Not everybody however, he was murdered. Bringing back every notable character Barry killed for a brief, silent cameo would be difficult under any circumstances, but especially given the COVID precautions. Noticeably absent from the crowd is Detective Janice Moss, possibly because of actor Paula Newsome’s dedication to… CSI: Vegas† Still, this is a crucial and effective sequence in which writer Liz Sarnoff and director Bill Hader don’t overplay their hand. Barry meeting the ghosts of the people he killed can easily become a faint of reckoning, but instead the council doesn’t recognize him at all. Instead, they patiently wait for the arrival of an invisible ship from the ocean, creating a more obscure and dreamy atmosphere.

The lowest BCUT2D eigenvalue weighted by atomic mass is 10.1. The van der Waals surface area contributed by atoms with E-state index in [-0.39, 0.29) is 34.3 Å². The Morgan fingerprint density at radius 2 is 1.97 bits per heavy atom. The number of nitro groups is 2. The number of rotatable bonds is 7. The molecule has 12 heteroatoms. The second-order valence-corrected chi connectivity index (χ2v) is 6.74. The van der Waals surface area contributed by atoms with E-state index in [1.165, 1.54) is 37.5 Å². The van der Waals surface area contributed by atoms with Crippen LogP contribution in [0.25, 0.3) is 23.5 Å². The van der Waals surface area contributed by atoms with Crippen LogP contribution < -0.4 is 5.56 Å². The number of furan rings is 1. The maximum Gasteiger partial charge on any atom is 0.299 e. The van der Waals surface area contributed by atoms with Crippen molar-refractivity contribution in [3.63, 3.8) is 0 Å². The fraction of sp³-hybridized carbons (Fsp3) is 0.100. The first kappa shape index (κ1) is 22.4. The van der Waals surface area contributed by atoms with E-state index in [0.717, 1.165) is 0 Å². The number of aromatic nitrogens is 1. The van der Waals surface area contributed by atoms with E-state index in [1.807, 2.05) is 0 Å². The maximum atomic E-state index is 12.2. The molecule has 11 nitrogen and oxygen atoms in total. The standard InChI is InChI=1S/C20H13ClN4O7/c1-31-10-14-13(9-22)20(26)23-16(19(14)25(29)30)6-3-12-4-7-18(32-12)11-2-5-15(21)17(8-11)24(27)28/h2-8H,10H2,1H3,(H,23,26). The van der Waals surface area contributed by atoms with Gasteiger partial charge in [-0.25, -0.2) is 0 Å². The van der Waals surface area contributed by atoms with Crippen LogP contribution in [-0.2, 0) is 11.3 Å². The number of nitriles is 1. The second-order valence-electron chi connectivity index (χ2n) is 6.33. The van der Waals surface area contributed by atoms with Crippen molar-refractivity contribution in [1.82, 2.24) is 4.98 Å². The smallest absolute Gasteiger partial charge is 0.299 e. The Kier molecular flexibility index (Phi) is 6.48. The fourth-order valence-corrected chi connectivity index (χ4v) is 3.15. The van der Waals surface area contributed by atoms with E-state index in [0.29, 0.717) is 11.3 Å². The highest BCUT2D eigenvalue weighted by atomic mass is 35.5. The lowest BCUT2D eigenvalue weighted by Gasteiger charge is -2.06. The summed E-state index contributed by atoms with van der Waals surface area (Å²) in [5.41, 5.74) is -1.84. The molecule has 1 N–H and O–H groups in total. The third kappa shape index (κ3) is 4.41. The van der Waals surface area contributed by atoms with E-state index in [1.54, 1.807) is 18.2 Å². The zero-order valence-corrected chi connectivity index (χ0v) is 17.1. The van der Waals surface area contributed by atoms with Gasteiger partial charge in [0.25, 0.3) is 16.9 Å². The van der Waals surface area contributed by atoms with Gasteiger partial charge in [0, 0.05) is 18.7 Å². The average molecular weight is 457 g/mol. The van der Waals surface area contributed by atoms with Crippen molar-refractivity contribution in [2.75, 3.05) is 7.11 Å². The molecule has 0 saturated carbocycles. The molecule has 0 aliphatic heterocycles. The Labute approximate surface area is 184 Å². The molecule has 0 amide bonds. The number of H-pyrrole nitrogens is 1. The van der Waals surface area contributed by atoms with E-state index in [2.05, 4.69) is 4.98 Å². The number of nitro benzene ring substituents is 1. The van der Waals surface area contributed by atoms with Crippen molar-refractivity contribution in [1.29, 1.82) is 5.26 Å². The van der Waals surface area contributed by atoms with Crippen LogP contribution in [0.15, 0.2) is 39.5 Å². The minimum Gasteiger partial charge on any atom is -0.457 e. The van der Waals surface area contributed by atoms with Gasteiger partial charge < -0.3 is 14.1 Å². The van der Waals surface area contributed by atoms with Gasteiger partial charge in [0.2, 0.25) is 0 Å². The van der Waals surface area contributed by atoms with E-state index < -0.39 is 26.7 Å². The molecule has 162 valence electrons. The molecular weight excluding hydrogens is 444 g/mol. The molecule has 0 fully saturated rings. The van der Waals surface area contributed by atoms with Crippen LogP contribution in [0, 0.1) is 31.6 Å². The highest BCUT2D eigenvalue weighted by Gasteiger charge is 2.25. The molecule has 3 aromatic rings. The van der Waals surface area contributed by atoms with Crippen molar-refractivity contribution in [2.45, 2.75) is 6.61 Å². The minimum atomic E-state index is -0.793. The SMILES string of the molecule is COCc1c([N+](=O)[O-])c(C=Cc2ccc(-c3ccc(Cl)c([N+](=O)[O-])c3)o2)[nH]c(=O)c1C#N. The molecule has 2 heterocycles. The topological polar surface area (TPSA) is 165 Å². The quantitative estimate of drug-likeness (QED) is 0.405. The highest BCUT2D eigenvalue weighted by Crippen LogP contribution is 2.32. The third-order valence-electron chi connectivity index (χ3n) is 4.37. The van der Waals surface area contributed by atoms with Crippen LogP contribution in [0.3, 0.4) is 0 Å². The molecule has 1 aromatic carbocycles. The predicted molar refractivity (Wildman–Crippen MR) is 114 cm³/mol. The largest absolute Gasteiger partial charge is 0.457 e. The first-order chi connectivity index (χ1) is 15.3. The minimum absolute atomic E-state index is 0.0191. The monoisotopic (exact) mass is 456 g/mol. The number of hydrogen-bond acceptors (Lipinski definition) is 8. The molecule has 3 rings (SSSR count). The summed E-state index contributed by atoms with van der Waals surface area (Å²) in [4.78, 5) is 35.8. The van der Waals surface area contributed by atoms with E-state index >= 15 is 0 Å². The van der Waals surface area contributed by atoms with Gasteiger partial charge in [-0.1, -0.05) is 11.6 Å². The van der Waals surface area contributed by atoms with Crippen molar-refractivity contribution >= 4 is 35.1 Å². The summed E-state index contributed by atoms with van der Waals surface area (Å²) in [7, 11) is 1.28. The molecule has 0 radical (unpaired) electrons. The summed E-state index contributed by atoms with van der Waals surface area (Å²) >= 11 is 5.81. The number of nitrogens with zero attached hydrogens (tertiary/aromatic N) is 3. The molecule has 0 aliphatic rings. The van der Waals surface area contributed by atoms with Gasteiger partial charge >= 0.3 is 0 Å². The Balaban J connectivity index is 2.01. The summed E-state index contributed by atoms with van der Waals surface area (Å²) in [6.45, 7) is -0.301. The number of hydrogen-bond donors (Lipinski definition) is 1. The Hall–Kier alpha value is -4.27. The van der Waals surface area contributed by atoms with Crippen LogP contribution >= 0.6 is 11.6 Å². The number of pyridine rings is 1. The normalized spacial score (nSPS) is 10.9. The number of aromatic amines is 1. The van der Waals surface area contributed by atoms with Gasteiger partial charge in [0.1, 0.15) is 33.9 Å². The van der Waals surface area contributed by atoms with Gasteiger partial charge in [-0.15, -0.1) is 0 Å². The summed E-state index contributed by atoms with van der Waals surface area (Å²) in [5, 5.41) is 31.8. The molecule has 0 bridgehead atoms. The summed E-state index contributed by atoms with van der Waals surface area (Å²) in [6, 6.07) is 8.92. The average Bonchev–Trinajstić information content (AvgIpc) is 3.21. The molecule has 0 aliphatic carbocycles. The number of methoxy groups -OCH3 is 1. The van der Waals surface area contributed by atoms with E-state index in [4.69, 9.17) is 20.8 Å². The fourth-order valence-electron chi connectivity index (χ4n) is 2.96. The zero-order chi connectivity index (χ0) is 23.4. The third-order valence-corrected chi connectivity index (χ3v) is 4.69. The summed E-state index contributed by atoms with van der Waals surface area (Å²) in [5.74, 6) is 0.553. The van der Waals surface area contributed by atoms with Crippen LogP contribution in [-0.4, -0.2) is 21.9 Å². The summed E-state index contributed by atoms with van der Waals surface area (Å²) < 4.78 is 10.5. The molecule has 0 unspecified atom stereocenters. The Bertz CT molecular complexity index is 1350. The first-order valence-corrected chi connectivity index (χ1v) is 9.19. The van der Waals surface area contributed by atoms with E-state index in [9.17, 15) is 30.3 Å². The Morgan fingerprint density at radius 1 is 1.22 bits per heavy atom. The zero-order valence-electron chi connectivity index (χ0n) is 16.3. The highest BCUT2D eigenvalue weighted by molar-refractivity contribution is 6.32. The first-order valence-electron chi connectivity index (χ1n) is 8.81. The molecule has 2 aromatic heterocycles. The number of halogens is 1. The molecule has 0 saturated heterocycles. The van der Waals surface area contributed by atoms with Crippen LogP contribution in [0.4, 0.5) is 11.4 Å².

In reality, Barry has stumbled out of Sharon’s house and was found by another of the people Fuches sent after him: George Krempf (Michael Bofshever), father of Barry’s victim and acting classmate Ryan Madison. George suffers a crisis of conscience, consumed with grief over his son’s death and grappling with the urge to exact revenge. Through tears, George explains his predicament and his pain to a barely conscious Barry in a hospital parking lot, but ultimately chooses to take his own life instead of Barry’s. George’s shot draws the attention of hospital staff and assures that Barry will be treated and survive his poisoning. It is unclear to what extent Barry is aware of what is happening around him as he jumps back and forth between the worlds of the living and the dead. Will the two revelations (one about the anguish of his victims’ loved ones, one about the extent of the damage he’s done) be enough to inspire Barry to really turn a new page? Will his next attempt to change his life come not from a desire to escape responsibility, but to really accept it?